Disappointing U.S. economic data may be tempering expectations of a Fed rate hike in the near-term, but officials maintain an optimistic tone concerning the idea of raising rates before the end of 2016.
“We are edging closer towards the point in time when it will be appropriate to raise rates further,” New York Fed President William Dudley told Fox Business on Tuesday.
Dudley insisted that a rate hike could be coming as soon as September, and his comments mirror those of Atlanta Fed President Dennis Lockhart from Tuesday.
“If my confidence in the economy proves to be justified, I think at least one increase of the policy rate could be appropriate later this year,” Lockhart said in a speech.
But as two figureheads from the mythical monetary governing body known as the Fed continue to spout optimism regarding their policies, the numbers tell a different story.
The Consumer Price Index (CPI), which calculates the change in the price of goods and services from the perspective of the consumer, is a vital piece of data when it comes to measuring changes in purchasing trends and inflation. The fact that a flat number (0.0 percent) was released when the expectation was 0.1 percent and the previous month was 0.2 percent means that perhaps optimism concerning consumers’ willingness to spend should be dialed back a bit.
And if consumers are unwilling to spend, that clearly correlates to a lack of enthusiasm to borrow which kind of takes the air right out of the Fed’s inflationary balloon.
Yet another less-than-cheery number regarding the dollar came from the greenback’s index itself. The U.S. Dollar Index measures the strength of the dollar against six other currencies, and it collapsed on Wednesday by 0.9 percent to an intraday low of 94.38, its lowest level since June 27. Since hitting a four-month high of 97.62 back in late July, the index is down more than two percent.
In combination with a really weak May jobs report, the one rate hike being forecast by the Fed at this point would be much lower than the four they had projected last December. Pulling the strings hasn’t helped curb weak economic growth, market volatility, and falling oil prices over the winter. What this suggests is that market manipulation via a Fed rate hike can only cure so many ills when it comes to the economy.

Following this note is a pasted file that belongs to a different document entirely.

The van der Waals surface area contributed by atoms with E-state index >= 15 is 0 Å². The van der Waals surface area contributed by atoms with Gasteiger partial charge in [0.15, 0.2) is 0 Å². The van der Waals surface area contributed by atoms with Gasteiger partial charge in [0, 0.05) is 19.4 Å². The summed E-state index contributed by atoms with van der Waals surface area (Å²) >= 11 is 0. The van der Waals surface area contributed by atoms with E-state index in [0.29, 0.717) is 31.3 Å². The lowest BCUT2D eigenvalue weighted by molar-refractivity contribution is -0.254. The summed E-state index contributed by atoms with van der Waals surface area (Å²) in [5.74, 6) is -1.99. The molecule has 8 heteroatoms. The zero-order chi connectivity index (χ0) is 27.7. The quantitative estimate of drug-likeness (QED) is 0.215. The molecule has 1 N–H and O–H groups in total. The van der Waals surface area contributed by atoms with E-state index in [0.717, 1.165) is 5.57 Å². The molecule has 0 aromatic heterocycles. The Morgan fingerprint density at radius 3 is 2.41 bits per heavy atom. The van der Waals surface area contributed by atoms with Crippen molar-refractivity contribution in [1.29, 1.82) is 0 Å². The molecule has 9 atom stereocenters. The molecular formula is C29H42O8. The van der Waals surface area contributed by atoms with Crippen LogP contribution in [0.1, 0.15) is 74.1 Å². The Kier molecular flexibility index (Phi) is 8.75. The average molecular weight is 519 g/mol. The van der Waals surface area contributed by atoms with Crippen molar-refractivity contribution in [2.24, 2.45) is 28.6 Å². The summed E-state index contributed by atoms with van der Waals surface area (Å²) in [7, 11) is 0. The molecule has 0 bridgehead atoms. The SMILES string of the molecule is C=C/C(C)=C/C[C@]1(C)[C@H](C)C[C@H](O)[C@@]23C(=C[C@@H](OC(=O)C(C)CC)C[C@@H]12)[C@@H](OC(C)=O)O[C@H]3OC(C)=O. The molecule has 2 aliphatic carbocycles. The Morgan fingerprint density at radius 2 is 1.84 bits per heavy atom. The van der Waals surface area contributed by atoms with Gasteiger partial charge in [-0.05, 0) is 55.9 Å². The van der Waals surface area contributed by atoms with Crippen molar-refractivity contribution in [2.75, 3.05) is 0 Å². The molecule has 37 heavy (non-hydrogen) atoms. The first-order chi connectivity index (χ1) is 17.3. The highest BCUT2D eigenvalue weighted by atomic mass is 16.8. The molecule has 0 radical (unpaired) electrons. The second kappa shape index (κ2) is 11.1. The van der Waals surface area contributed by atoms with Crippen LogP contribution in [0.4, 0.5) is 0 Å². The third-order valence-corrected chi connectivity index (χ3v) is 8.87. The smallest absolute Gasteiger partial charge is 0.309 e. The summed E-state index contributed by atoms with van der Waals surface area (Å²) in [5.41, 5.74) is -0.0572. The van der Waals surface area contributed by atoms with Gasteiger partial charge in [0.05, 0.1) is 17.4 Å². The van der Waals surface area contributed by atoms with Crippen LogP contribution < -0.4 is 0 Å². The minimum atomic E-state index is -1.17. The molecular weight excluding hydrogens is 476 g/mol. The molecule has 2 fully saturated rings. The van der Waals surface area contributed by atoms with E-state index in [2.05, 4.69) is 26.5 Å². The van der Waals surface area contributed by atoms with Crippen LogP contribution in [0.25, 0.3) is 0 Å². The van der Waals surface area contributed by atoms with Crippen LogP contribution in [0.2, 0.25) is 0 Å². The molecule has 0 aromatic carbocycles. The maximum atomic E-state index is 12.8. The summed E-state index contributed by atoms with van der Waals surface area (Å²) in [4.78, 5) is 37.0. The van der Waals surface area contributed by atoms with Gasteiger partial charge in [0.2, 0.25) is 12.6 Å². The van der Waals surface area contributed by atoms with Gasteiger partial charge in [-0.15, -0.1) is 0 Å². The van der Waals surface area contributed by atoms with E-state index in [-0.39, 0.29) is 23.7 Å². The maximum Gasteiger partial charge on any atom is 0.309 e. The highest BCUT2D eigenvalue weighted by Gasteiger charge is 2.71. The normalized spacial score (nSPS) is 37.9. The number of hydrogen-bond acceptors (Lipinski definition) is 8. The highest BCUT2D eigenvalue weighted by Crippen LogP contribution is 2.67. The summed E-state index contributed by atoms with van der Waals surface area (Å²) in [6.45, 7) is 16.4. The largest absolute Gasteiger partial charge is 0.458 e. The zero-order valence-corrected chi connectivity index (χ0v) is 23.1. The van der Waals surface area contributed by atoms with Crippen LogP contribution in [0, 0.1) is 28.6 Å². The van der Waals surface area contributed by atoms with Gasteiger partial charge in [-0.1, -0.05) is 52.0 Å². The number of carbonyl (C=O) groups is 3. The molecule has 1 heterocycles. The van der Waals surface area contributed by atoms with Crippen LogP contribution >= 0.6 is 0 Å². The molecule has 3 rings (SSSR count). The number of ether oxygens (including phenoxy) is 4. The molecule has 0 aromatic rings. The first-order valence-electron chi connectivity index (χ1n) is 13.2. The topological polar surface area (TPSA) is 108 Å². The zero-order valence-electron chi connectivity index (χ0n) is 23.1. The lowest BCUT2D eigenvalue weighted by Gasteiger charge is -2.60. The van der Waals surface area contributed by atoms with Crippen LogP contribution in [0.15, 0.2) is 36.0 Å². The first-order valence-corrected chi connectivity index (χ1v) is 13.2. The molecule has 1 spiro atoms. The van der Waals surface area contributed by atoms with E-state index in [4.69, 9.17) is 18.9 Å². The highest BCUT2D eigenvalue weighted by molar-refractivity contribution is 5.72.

What figures to benefit from all of this nonsensical posturing and propping up of the dollar by the Fed are the hard assets, such as gold and silver. These metals climbed modestly as talk of a rate hike heightened, with gold finishing at $1,356.35, up 8.75 or 0.67 percent on the day, and silver gaining some ground as well to $19.88 per ounce, up $0.03 or 0.15 percent.
Although these numbers may seem insignificant on their own, their relationship to the Fedspeak is undeniable. When the Federal Reserve so much as hints at printing more money and further diluting the supply with an increase in interest rates, tangible assets such as hard metals and commodities tend to respond. A Fed rate hike at this juncture would undoubtedly be too much too soon for an economy teetering on the edge, no matter how unwilling anyone in the public eye is to acknowledge it.
From Alan Greenspan to Ben Bernanke and now Janet Yellen, what the Fed has proven over time is that sound money doesn’t need an overseeing body to manipulate it and contort the numbers to fit an agenda. What this constant cajoling with flowery language accomplishes in the midst of moving decimal points to maximize profits is not often understood by the layman, but what an independent body like the Fed seeks by hinting at a rate hike is merely more control over you and me.
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